Dreamland

Dreamland Author Sam Quinones
ISBN-10 9781620402511
Release 2015-04-21
Pages 384
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Winner of the NBCC Award for General Nonfiction Named on Amazon's Best Books of the Year 2015--Michael Botticelli, U.S. Drug Czar (Politico) Favorite Book of the Year--Angus Deaton, Nobel Prize Economics (Bloomberg/WSJ) Best Books of 2015--Matt Bevin, Governor of Kentucky (WSJ) Books of the Year--Slate.com's 10 Best Books of 2015--Entertainment Weekly's 10 Best Books of 2015 --Buzzfeed's 19 Best Nonfiction Books of 2015--The Daily Beast's Best Big Idea Books of 2015--Seattle Times' Best Books of 2015--Boston Globe's Best Books of 2015--St. Louis Post-Dispatch's Best Books of 2015--The Guardian's The Best Book We Read All Year--Audible's Best Books of 2015--Texas Observer's Five Books We Loved in 2015--Chicago Public Library's Best Nonfiction Books of 2015 From a small town in Mexico to the boardrooms of Big Pharma, an explosive and shocking account of addiction and black tar heroin in the heartland of America. In 1929, in the blue-collar city of Portsmouth, Ohio, a company built a swimming pool the size of a football field; named Dreamland, it became the vital center of the community. Now, addiction has devastated Portsmouth, as it has hundreds of small rural towns and suburbs across America--addiction like no other the country has ever faced. How that happened is the riveting story of Dreamland. With a great reporter's narrative skill and the storytelling ability of a novelist, acclaimed journalist Sam Quinones weaves together two classic tales of capitalism run amok whose unintentional collision has been catastrophic. The unfettered prescribing of pain medications during the 1990s reached its peak in Purdue Pharma's campaign to market OxyContin, its new, expensive--extremely addictive--miracle painkiller. Meanwhile, a massive influx of black tar heroin--cheap, potent, and originating from one small county on Mexico's west coast, independent of any drug cartel--assaulted small town and mid-sized cities across the country, driven by a brilliant, almost unbeatable marketing and distribution system. Together these phenomena continue to lay waste to communities from Tennessee to Oregon, Indiana to New Mexico. Introducing a memorable cast of characters--pharma pioneers, young Mexican entrepreneurs, narcotics investigators, survivors, and parents--Quinones shows how these tales fit together. Dreamland is a revelatory account of the corrosive threat facing America and its heartland.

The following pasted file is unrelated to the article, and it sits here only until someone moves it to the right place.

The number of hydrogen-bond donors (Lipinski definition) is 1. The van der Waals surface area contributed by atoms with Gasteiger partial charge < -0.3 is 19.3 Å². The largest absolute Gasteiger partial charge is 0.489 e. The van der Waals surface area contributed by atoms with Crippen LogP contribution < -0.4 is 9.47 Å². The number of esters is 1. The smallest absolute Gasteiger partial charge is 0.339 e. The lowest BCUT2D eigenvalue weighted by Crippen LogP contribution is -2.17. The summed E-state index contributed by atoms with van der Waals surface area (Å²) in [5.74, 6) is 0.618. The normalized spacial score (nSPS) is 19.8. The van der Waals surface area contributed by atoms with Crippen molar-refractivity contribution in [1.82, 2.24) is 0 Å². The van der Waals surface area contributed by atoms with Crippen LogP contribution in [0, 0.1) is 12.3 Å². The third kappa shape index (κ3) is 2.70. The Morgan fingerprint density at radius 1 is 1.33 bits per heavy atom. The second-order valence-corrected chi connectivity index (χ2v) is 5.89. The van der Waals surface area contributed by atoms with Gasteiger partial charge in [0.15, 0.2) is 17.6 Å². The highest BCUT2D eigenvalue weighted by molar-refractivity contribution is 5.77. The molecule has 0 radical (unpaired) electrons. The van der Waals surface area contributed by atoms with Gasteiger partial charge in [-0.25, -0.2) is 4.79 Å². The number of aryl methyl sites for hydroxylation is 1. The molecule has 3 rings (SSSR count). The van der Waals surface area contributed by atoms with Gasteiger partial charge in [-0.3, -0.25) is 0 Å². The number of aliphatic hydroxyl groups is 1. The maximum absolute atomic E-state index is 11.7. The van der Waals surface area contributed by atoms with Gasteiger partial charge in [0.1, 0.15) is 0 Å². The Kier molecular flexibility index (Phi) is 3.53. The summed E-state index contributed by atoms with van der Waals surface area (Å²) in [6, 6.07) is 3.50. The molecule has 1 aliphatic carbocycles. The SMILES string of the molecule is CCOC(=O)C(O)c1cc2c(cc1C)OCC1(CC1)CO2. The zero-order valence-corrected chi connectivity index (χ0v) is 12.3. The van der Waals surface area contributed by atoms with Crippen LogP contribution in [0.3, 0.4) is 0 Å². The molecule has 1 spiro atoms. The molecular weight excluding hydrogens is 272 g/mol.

Ending the War on Drugs

Ending the War on Drugs Author
ISBN-10 9780753552032
Release 2016-03-24
Pages 224